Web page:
The authorities in Saudi Arabia have decided to end a ban on unaccompanied women staying in the country's hotels.
Saudi Arabia's strict Islamic code still prevents women from driving
A woman can now stay in a hotel alone as long as she carries identification.
Based on a royal decree, the move marks a break from religious codes requiring women to be accompanied by a male guardian at all times.
The decree allowed the Ministry of Trade to outline new regulations simply requiring women to show photographic ID to hotel managers.
This must then be registered with local police.
The decision was reported by the local daily al-Watan newspaper, which is considered close to the Saudi government, on Monday.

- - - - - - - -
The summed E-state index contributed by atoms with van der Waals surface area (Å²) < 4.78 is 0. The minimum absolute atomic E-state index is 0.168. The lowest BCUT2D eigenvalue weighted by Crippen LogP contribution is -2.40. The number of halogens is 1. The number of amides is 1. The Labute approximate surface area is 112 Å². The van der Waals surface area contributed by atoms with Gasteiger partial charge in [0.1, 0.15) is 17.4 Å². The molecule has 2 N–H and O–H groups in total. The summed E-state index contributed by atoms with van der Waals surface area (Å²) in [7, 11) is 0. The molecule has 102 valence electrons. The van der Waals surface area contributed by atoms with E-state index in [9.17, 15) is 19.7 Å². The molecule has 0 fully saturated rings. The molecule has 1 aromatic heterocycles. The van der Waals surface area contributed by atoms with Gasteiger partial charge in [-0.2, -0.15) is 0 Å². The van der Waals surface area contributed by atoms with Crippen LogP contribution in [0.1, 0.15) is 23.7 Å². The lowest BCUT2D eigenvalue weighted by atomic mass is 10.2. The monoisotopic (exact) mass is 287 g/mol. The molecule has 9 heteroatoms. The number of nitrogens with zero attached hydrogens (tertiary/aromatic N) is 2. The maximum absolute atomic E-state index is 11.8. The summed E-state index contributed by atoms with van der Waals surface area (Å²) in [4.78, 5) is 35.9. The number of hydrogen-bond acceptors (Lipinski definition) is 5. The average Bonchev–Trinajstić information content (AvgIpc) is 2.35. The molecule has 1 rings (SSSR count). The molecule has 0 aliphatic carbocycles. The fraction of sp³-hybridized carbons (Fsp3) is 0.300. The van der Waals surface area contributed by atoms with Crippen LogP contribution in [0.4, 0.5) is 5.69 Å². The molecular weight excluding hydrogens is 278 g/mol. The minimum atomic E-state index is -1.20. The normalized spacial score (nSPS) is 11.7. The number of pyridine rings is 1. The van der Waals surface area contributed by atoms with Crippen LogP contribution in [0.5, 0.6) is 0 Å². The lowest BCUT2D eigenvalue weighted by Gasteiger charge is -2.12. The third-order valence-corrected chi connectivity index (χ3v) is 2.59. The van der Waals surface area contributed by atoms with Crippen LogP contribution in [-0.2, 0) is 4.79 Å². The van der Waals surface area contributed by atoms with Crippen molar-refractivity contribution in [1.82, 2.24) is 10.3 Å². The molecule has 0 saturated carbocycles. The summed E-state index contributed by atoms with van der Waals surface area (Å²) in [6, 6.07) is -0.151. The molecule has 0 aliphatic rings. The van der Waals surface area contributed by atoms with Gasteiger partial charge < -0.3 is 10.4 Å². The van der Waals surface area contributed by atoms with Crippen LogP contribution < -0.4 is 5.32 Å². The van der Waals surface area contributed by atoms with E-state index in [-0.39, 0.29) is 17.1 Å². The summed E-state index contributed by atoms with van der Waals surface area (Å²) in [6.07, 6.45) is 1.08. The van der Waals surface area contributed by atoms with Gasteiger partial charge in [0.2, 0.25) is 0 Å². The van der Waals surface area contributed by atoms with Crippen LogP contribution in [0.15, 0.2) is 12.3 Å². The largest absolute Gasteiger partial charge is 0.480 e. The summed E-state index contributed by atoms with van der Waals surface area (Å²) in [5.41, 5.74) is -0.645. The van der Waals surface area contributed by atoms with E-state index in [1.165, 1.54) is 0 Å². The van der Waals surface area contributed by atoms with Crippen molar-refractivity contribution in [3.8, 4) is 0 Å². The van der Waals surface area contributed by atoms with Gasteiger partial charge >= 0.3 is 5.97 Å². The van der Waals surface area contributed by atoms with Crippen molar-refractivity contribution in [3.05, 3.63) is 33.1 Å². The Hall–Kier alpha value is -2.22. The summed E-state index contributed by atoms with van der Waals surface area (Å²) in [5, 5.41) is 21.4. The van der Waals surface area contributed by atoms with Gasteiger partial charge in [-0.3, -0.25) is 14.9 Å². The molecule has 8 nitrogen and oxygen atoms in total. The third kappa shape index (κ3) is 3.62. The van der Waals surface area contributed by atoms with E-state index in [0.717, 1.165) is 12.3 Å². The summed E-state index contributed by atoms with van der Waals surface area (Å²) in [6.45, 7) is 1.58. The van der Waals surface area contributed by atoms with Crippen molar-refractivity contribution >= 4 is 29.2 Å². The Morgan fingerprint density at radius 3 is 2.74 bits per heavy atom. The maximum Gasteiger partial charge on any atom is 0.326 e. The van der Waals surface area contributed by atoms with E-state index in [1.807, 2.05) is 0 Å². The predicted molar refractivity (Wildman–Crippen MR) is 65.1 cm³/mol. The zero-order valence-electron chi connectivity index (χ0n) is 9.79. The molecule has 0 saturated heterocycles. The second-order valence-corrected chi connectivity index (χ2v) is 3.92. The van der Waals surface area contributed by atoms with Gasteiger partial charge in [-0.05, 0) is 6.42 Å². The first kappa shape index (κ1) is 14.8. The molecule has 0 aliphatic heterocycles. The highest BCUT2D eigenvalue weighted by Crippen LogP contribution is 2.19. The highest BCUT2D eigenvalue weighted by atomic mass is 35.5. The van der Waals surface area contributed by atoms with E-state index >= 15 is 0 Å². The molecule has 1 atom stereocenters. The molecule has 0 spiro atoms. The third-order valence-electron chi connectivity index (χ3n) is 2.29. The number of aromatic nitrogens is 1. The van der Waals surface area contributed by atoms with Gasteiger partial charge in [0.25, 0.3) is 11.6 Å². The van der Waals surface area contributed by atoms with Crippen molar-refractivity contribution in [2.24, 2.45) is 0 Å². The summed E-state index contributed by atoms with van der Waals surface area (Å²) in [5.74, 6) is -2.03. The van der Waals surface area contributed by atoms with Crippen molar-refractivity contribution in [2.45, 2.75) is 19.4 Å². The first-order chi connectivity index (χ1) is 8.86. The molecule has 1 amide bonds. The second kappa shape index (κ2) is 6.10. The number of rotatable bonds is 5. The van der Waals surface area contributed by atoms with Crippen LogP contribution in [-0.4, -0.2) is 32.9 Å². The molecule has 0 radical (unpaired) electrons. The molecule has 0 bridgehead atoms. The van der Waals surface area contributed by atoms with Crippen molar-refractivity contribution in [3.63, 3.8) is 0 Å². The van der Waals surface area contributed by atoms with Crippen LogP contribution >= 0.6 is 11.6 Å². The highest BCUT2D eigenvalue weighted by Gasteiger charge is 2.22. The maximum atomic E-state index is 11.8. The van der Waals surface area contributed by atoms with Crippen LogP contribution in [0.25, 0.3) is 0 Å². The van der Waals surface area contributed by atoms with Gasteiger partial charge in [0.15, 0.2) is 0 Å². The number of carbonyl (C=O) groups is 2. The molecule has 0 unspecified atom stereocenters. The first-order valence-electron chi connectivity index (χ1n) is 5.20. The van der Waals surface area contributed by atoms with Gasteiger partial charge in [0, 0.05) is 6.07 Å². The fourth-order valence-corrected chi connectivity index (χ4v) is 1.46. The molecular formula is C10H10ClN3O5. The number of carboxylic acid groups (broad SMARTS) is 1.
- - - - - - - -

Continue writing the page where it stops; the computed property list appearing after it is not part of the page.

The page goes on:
Driving ban remains
The decree was formulated last month in coordination with Saudi's Ministry of the Interior and the religious police organisation, the paper reported.
Activists accuse both bodies of blocking improved women's rights in the country.
Under Saudi Arabia's conservative Islamic code, women suffer severe restrictions on daily life.
They are not allowed to appear before a judge without a male representative, or travel abroad without a male guardian's permission.
Nor are they allowed to drive, although King Abdullah has said he would be in favour of lifting this ban if society accepts it.